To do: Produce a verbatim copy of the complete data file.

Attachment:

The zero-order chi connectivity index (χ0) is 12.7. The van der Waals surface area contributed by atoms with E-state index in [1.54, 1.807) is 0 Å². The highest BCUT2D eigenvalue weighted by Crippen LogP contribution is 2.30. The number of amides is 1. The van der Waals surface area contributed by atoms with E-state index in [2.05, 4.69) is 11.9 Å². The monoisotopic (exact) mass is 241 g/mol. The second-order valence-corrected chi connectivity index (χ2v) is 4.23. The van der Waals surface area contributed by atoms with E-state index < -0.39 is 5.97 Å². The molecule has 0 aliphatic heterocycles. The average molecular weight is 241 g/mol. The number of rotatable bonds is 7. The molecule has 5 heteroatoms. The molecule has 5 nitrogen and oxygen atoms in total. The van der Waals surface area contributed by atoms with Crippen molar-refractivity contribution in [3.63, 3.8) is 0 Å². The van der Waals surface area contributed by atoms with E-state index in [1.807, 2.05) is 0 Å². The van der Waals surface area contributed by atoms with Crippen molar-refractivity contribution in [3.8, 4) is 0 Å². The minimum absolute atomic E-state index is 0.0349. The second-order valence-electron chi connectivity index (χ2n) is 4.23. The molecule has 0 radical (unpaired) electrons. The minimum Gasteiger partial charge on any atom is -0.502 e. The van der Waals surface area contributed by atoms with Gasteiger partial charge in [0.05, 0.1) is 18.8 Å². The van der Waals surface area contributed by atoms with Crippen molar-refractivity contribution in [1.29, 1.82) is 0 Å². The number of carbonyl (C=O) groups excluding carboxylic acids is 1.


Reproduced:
The zero-order chi connectivity index (χ0) is 12.7. The van der Waals surface area contributed by atoms with E-state index in [1.54, 1.807) is 0 Å². The highest BCUT2D eigenvalue weighted by Crippen LogP contribution is 2.30. The number of amides is 1. The van der Waals surface area contributed by atoms with E-state index in [2.05, 4.69) is 11.9 Å². The monoisotopic (exact) mass is 241 g/mol. The second-order valence-corrected chi connectivity index (χ2v) is 4.23. The van der Waals surface area contributed by atoms with E-state index < -0.39 is 5.97 Å². The molecule has 0 aliphatic heterocycles. The average molecular weight is 241 g/mol. The number of rotatable bonds is 7. The molecule has 5 heteroatoms. The molecule has 5 nitrogen and oxygen atoms in total. The van der Waals surface area contributed by atoms with Crippen molar-refractivity contribution in [3.63, 3.8) is 0 Å². The van der Waals surface area contributed by atoms with E-state index in [1.807, 2.05) is 0 Å². The van der Waals surface area contributed by atoms with Crippen molar-refractivity contribution in [3.8, 4) is 0 Å². The minimum absolute atomic E-state index is 0.0349. The second-order valence-electron chi connectivity index (χ2n) is 4.23. The molecule has 0 radical (unpaired) electrons. The minimum Gasteiger partial charge on any atom is -0.502 e. The van der Waals surface area contributed by atoms with Gasteiger partial charge in [0.05, 0.1) is 18.8 Å². The van der Waals surface area contributed by atoms with Crippen molar-refractivity contribution in [1.29, 1.82) is 0 Å². The number of carbonyl (C=O) groups excluding carboxylic acids is 1.